|Classes||resemble conversational agents||Classes have distinct responsibilities (knowledge and behavior), areas of expertise (facets), and jargons (interfaces). Class names often include nouns and descriptive adjectives. Interface names may use verbs that have been converted to descriptive adjectives - e.g., Serializable.|
|Subsystems||resemble collaborative teams||Each member (class) in a subsystem / package plays a distinct role with concomitant responsibilities.|
|Processes||resemble agencies||Finished software products assemble and reuse packaged classes into individual processes. Each process provides services and work products (akin to a small business).|
|Intranodal clusters||resemble communities||Locally interacting processes resemble provincial human communities (or enterprises).|
|Internodal clusters||resemble societies||Globally interacting processes resemble global human societies (or global enterprises).|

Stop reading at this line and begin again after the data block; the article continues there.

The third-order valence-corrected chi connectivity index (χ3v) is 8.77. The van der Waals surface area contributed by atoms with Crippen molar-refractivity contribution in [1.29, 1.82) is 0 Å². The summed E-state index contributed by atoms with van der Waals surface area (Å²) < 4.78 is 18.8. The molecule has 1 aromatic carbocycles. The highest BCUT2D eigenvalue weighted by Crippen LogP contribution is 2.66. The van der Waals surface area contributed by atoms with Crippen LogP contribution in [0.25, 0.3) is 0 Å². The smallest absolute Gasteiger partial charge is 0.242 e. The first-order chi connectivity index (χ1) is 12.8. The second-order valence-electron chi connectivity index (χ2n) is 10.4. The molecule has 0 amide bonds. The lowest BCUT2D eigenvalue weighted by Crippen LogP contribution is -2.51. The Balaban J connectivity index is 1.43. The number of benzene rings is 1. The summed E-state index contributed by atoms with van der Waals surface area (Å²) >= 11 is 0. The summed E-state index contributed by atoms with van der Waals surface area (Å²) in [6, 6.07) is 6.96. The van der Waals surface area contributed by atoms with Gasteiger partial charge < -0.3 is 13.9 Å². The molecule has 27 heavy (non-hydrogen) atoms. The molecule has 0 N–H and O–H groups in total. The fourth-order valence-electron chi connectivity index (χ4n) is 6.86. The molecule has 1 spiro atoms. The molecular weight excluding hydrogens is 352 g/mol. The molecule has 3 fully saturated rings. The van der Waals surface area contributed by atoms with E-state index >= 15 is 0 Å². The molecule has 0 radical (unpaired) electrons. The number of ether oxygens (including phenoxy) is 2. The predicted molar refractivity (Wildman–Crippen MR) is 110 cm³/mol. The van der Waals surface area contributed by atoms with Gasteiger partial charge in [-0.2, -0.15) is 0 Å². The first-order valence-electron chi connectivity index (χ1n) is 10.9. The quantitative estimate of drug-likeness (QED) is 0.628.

Software object messages resemble natural language sentences. More specifically, the overall order of object message elements resembles the syntax of a simple subject - verb - object (SVO) sentence. The message receiver plays the role of the sentence subject. The message pattern plays the role of the verb, incorporating any predicative prepositions associated with the verb. The message arguments (if any) play the roles of the sentence objects.
The original phrasing of intentions may need refinement and rephrasing to make them suitable for modeling. Consider the following intention and its refinements.
Intention - pay my current phone bill Refinement - pay my current phone bill using funds from my checking account Refinement - BofA account #12345-67890 transfer $62.50 US dollars to GTE account #310-399-8888
The syntax of the programming language Smalltalk is uniquely effective at modeling sentence syntax. Smalltalk keyword message patterns can be designed so that they resemble sentences and noun phrases. The following expressions provide an example of how Smalltalk naming conventions can be used to model sentence structures.
funds := Money withAmount: 62.50 ofCurrency: 'USD'.
sourceAccount := CheckingAccount
forBusinessNamed: 'BofA' accountNumber: '12345-67890'.
targetAccount := BillingAccount
forBusinessNamed: 'GTE' accountNumber: '310-399-8888'.